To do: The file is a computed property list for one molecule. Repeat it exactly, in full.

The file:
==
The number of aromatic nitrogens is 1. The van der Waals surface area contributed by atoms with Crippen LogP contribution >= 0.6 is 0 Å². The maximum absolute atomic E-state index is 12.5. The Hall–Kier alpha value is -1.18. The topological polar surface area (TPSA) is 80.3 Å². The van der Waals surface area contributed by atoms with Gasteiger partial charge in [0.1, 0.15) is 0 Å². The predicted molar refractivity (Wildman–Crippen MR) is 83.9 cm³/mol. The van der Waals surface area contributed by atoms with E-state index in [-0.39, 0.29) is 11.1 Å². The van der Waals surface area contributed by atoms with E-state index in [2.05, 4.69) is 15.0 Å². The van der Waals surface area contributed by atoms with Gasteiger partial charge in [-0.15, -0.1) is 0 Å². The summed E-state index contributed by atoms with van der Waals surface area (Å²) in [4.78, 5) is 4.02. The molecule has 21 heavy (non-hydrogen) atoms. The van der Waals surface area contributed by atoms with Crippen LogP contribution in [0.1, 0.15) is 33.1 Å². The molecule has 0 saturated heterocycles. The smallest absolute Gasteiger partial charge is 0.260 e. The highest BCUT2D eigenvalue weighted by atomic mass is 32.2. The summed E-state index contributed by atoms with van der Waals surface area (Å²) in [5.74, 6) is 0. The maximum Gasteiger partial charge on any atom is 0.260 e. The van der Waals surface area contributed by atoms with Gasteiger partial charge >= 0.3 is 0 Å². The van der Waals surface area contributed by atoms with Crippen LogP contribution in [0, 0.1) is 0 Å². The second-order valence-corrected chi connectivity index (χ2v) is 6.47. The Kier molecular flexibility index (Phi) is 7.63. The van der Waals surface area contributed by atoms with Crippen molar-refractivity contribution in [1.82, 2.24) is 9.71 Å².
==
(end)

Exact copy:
The number of aromatic nitrogens is 1. The van der Waals surface area contributed by atoms with Crippen LogP contribution >= 0.6 is 0 Å². The maximum absolute atomic E-state index is 12.5. The Hall–Kier alpha value is -1.18. The topological polar surface area (TPSA) is 80.3 Å². The van der Waals surface area contributed by atoms with Gasteiger partial charge in [0.1, 0.15) is 0 Å². The predicted molar refractivity (Wildman–Crippen MR) is 83.9 cm³/mol. The van der Waals surface area contributed by atoms with E-state index in [-0.39, 0.29) is 11.1 Å². The van der Waals surface area contributed by atoms with E-state index in [2.05, 4.69) is 15.0 Å². The van der Waals surface area contributed by atoms with Gasteiger partial charge in [-0.15, -0.1) is 0 Å². The summed E-state index contributed by atoms with van der Waals surface area (Å²) in [4.78, 5) is 4.02. The molecule has 21 heavy (non-hydrogen) atoms. The van der Waals surface area contributed by atoms with Crippen LogP contribution in [0.1, 0.15) is 33.1 Å². The molecule has 0 saturated heterocycles. The smallest absolute Gasteiger partial charge is 0.260 e. The highest BCUT2D eigenvalue weighted by atomic mass is 32.2. The summed E-state index contributed by atoms with van der Waals surface area (Å²) in [5.74, 6) is 0. The maximum Gasteiger partial charge on any atom is 0.260 e. The van der Waals surface area contributed by atoms with Gasteiger partial charge >= 0.3 is 0 Å². The van der Waals surface area contributed by atoms with Crippen LogP contribution in [0, 0.1) is 0 Å². The second-order valence-corrected chi connectivity index (χ2v) is 6.47. The Kier molecular flexibility index (Phi) is 7.63. The van der Waals surface area contributed by atoms with Crippen molar-refractivity contribution in [1.82, 2.24) is 9.71 Å².